There was a brilliance to Fivepeaks at dawn, an interplay of light and fading shadow that was, as far as Abigail was aware, unique to the city.
The royal palace had its great clock, the dials lit from behind by a thousand glass tubes filled with Aether. It was the first thing to catch the sun’s light as it slipped over the horizon, like a beacon announcing that morning had arrived and it was time to start moving or else start plotting excuses for why one was tardy to work.
Then, as the sun rose, the lamp men would move across the city, the vanguard of the working class, each one shutting off the street lights with a touch to their circles. They always started near the Parliament building on the second peak and worked their way down, lights flicking off like twinkling stars just ahead of the wash of morning sunlight.
Across Fivepeaks, on one of the tallest hills, the Academy would open its gates and the twin braziers on either side of the school would burst to life. They were bright beams of eldritch light that turned the mundane stone building into something ethereal, something that was beyond the normal sort of magic everyone and their mother used every day. Statues would come to life, paintings would begin to move, and the school prepared to receive a thousand inquisitive minds.
As the sun finally crested the horizon for good and lit up the fields that were once forests, the other mounts would awaken. The Conclave of the Inquisition remained dark, the entire complex hidden from the light by a towering mound of stone, but the Merchant’s Hill, where Abigail worked from sunrise to sunset, didn’t shy from the light. Red lamps sputtered out with sparks of wasted Aether and neon lights fizzed to life with a press of a thumb and a bit of focus.
There was a strange sort of quiet in the early morning hours. The streets outside were busy with the hubbub of morning crowds and the grinding of rune carts across the cobbles, but those noises were distant, easily forgotten save for the occasional rattle of glass jars when a cart rushed by.
The city was lively, magic circles flashing to life and leaving the air smelling of ozone and lightning, the Familiars of a thousand mages rushing ahead of their masters to the Academy on the hill, and gossiping shopkeeps walking in tight knit groups to their stores.
All that energy and life was locked behind a thick wooden door.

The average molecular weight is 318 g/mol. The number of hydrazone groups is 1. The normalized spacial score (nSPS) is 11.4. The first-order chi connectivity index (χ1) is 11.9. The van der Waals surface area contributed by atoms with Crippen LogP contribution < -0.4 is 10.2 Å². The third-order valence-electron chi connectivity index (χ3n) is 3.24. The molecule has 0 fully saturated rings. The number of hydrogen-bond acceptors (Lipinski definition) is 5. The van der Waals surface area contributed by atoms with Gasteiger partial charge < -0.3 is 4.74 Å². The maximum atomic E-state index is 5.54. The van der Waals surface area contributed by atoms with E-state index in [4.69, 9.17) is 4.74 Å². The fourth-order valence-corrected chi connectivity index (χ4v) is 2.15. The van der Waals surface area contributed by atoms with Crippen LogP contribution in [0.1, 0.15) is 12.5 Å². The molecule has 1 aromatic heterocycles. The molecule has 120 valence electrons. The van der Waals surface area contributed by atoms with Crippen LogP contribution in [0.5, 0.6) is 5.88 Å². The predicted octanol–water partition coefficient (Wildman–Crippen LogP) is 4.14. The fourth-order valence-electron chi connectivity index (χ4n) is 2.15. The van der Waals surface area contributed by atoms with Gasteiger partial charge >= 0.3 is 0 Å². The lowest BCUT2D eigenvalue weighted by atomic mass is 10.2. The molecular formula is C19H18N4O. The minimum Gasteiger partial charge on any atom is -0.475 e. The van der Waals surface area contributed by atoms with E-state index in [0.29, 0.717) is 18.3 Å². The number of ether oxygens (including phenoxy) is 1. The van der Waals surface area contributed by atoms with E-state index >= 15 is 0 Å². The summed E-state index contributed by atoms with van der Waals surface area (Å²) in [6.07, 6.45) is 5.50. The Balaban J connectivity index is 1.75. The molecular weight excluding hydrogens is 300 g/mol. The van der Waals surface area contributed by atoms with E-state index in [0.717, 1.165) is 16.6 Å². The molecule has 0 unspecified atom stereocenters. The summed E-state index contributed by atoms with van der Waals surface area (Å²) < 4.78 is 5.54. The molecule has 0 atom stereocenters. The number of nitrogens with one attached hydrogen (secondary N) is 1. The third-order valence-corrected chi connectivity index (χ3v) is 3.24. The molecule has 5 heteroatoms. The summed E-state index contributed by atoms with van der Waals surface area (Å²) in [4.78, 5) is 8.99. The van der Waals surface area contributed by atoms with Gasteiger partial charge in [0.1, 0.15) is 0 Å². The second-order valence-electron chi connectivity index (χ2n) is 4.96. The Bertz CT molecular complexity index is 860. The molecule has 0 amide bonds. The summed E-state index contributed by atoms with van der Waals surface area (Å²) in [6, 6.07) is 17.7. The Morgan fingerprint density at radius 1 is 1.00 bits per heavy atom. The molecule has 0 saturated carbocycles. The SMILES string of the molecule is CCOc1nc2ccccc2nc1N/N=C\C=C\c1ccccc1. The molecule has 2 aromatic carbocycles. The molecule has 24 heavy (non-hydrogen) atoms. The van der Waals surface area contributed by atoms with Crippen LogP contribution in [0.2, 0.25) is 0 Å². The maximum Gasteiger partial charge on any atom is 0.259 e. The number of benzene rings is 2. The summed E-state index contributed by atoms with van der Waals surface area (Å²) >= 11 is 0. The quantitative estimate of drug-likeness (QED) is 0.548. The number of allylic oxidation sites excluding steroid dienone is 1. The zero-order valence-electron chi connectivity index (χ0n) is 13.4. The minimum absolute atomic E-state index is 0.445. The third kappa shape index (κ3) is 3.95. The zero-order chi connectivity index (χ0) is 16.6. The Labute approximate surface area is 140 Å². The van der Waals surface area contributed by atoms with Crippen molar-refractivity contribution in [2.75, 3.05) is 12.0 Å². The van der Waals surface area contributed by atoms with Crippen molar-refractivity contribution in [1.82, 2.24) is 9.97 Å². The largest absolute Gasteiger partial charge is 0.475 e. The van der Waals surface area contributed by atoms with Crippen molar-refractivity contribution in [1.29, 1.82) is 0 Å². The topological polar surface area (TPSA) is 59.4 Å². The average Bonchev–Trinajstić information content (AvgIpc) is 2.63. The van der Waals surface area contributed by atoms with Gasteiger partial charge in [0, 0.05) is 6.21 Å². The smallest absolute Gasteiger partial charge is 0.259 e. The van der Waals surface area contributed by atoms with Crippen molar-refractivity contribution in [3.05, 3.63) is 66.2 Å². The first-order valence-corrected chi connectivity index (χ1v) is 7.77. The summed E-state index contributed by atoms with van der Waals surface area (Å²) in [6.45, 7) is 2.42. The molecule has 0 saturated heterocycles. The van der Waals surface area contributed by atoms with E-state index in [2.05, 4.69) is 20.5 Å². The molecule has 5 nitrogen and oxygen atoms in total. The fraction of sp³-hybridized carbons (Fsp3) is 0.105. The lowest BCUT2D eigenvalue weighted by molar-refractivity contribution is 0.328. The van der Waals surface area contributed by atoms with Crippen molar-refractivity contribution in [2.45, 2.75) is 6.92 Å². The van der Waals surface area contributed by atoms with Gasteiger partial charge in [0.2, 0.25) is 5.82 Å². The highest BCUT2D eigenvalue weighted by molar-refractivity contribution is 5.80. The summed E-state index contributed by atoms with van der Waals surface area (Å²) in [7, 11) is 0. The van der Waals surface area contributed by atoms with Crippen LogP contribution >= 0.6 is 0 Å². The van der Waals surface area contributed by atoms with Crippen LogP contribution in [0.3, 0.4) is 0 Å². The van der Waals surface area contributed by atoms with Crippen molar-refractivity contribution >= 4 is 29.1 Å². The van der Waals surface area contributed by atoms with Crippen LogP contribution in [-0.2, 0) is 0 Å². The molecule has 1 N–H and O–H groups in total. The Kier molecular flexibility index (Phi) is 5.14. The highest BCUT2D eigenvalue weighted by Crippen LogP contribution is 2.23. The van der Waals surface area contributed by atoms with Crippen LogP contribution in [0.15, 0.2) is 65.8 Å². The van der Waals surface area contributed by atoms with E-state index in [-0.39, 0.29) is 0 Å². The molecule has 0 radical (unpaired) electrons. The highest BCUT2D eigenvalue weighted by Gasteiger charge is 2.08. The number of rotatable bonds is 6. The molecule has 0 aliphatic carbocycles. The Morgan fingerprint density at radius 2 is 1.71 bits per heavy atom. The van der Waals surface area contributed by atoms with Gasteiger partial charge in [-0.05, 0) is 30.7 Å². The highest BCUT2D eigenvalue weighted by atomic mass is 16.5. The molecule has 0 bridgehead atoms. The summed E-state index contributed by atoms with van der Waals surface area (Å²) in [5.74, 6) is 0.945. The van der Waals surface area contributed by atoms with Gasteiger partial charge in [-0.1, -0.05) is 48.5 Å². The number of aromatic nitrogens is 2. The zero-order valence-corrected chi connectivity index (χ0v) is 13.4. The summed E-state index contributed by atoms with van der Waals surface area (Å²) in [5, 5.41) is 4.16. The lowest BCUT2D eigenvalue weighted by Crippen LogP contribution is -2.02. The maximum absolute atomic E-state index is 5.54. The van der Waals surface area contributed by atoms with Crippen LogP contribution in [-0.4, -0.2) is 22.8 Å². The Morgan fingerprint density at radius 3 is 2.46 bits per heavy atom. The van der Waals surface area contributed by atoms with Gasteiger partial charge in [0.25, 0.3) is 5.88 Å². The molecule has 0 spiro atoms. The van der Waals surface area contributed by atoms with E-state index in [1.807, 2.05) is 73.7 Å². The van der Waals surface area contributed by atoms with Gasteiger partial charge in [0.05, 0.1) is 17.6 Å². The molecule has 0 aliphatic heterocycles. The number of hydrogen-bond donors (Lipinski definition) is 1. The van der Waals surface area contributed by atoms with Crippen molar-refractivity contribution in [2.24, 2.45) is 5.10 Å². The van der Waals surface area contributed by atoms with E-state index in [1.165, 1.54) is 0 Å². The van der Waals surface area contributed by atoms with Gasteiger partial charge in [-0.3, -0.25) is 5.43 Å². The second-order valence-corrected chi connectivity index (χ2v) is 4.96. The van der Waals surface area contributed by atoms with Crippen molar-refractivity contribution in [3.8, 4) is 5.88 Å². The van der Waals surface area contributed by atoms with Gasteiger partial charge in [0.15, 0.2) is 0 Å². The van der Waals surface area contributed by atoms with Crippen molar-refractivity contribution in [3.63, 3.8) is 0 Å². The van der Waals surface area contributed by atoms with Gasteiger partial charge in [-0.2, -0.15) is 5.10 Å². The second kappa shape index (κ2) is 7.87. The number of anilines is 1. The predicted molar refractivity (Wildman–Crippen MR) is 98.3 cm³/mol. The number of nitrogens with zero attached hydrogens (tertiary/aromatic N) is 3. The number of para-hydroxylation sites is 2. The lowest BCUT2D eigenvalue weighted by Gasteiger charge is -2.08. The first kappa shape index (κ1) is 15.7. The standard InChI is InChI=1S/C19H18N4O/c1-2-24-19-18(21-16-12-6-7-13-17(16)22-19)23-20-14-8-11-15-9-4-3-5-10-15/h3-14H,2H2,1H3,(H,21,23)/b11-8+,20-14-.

Two girls stood around a circle painted onto the floor, lit only by lamp light. “It stinks,” Abigail said, her nose scrunching up as she inspected her handiwork.
Her friend shrugged one shoulder, an unladylike gesture that would have been inappropriate in any other circumstance. “It’ll work,” she said. “I don’t think you made any mistakes.”
“Yeah,” Abigail said as she traced the circle with a discerning eye one more time. Each reagent was in its place. The sulphur in a non-reactive glass dish, the alum flower in a neat pile, the lime and lunar caustic in their positions. There were other ingredients of course, more than she had ever seen in a single circle before.
Then, in the middle of it all, on a slightly raised pedestal, was a smaller circle, connected to the first by lines of salt and magnesia. That’s where the more esoteric ingredients rested. Five points, each with a smaller circle. One had a drop of her blood, another the hair of a virgin maiden (easy to obtain, that), then a dollop of aged ent sap. There was a bit of gold in the form of a medallion she had found and which she hoped wouldn’t be lost in the casting, and finally a single unicorn cock, freshly butchered.
“Are you sure?” she asked again, eyes looking up from the intricate spell and to her friend. “Daphne, I’ve never cast anything this strong before,” she whined.
Her friend smiled, just a twitch of the lips and a folding in the corner of her eyes. “Don’t worry Abi, I’m here for you. And I’m sure it’ll be fine. The spell’s a bit old, but it’s usable, if non-standard.”
“That’s not helping,” Abigail said. She shifted on the spot a little, weight going from side to side as she hesitated even more. It was, of course, too late to back out. The ingredients were laid out already, some would be lost if she tried to store them now.
Daphne stepped closer and wrapped Abigail in a tight hug, only having to bend down a little to do it. “It’ll be fine. There’s always a bit of leeway with these things. My summoning went super well. You love Archie. Do this right and you’ll have an Archie of your own, then it’ll be super easy to get into the Academy.”
“Archie was summoned with a proper circle,” Abigail said. “And you had supervision.”
Dahne snorted, an indelicate gesture that had her nose scrunching up. “I’m supervising you.”
“By a professional,” Abigail shot back.
“Ouch. Abi, you’re being mean,” Daphne said. She let go of the hug to poke Abigail in the ribs. “Now push some Aether into that thing and let’s watch the sparks fly.”
Abigail nodded, took a deep breath, and hesitated just a little more.
Then, when she heard Daphne sighing from her place near the wall, she fell onto her knees next to the circle, reached in, and pushed her bare hand onto the cold ground. Eyes closing, she pushed with all of her will. Her hopes, her dreams, all depended on that one moment.
And then she summoned you.
You float in the Void. In the Darkness where Light doesn’t dwell and where only the things that are In Between lie.
Meaning is a concept that is as transient here as spring gales. Causality is optional. Willpower dictates the flow of the space between spaces.
There is a tug, a pull, a calling from across what Mortals and Organics would only understand as a great, unfathomable distance.
It awakens you.